Lockdown Pushes Students, Coaching Institutes Into Limbo

"No one has any idea how long it would take to resume the classes as it used to be before the lockdown," a faculty member at the Allen Career institute in Jaipur, told The Wire.

Jaipur: After Prime Minister Narendra Modi announced a national lockdown of 21 days to curb the spread of the coronavirus, coaching institutes across the country shut their operations.

As per the usual schedule of most institutes, the syllabus of students appearing for competitive examinations this year has been completed. However, the new batches appearing for next year’s examinations have been suspended due to the lockdown.

The institutes may have been shut, but they are still trying to maintain engagement with students at their own levels, so as to ensure that there is no interruption in their studies.

“No one has any idea how long it would take to resume the classes as it used to be before the lockdown, but the students can’t afford to miss out on their classes,” Naveen Menaria, faculty at the Allen Career institute in Jaipur, told The Wire.

Also read: Coronavirus: But What About the Competitive Exams?

Institutes, at this time, are focussed on ensuring that students appearing for examinations this year are not affected by the lockdown.

“We have formed WhatsApp groups for every batch and we used it to handle each and every doubt that students encounter while studying at home,” said Neha Joshi, a faculty at the Sri Chaitanya Institute in Hyderabad. “We are also available on voice calls and video calls for the students.”

Apart from this, the teachers are also asked to prepare daily practice papers for the students, to be sent over to them via e-mail or other platforms.

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A screenshot of academic queries being answered over text messages.

“We send question papers through Google drive and also mention a tentative date of discussion. Students then connect us over a web meeting to discuss the paper,” said Vineet Goyal, a faculty member at FIIT JEE in Mumbai.

Institutes in Kota are creating test papers to be answered in real-time.

“There is no point of taking tests if students don’t do it in one sitting and in the prescribed time limit,” Sonal Rajora, faculty at Allen career institute in Kota told The Wire. “So, we are forming test papers that have a set timer to answer each question.”

Students moving from class 11 to class 12 this year, are missing out on classes that were supposed to commence from the last week of March.

Even new admissions for class 11 happen during March, after the coaching institutes conduct their own entrance tests. However, this time, neither the students are approaching institutes for admission nor are the institutes in any position to conduct any entrance tests.

Speaking to The Wire, Ashish Gupta, director at Pooja Bansal Classes in Jaipur said, “New admissions are not taking place and I don’t think any institute is even expecting them to happen. Everyone is concerned about catering to the existing students at this point, i.e. those in Class 12 who would be appearing as soon as new dates for exams are announced and the students who had studied with us in class 11 and are now moving to class 12.”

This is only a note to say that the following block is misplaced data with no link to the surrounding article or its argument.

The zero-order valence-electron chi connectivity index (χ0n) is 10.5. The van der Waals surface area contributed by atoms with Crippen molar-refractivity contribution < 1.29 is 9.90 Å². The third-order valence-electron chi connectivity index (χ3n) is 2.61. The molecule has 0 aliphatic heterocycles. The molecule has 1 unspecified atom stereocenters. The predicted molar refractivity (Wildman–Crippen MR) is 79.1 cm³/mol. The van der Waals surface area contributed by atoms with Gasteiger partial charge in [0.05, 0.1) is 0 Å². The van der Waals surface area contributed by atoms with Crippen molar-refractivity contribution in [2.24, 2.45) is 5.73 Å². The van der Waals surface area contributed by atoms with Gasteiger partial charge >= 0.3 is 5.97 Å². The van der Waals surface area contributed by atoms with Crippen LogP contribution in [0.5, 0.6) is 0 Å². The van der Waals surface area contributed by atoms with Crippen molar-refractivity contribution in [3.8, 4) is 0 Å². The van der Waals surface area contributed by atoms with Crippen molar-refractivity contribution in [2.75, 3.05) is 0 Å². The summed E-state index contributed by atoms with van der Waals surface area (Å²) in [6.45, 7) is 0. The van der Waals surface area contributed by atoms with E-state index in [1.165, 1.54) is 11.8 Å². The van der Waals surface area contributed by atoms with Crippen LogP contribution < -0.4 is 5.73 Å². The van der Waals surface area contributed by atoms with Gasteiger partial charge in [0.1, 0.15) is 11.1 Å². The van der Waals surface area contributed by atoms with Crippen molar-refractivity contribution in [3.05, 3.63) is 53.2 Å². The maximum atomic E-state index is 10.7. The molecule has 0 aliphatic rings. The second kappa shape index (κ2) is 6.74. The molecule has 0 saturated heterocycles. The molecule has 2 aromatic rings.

Some of the institutes have begun taking online classes. “We have started taking online classes for all our four batches through Cisco WebEx application since Saturday,” said Gupta.

At Allen Career institute in Jaipur, regular online classes are taking place since the shutdown.

Also read: ‘Anxiety, Homophobia, Stress’: Students on Mental Health Concerns During Lockdown

A screenshot of academic queries being answered over text messages.

“Allen has its own application called Batch Progress Monitoring System (BPMS) where almost every student of the institute is registered. The faculties record their lectures and upload them on this application and the students are given 5-6 hours to view them,” Pankaj Kumar Singh, faculty at Allen Career institute in Jaipur, told The Wire.

He says that the teachers record their lectures at their homes on phone and upload it onto the cloud. He also added that internet connectivity is a big challenge when it comes to uploading such large files.

While big institutes like Allen are moving forward using a system of online classes, many small institutes are unable to keep up with the abrupt change in the teaching technique.

“We have asked students to collect question papers for practice from the institute but since there is a restriction on movement, students cannot get them,” Raghav Vyas, a faculty member at Plus Point coaching institute in Jaipur told The Wire. “We are handling queries from students over the phone but there are no online classes happening from our institute’s side.”

He also added that the investment required to set up an online platform is not much but only requires careful planning.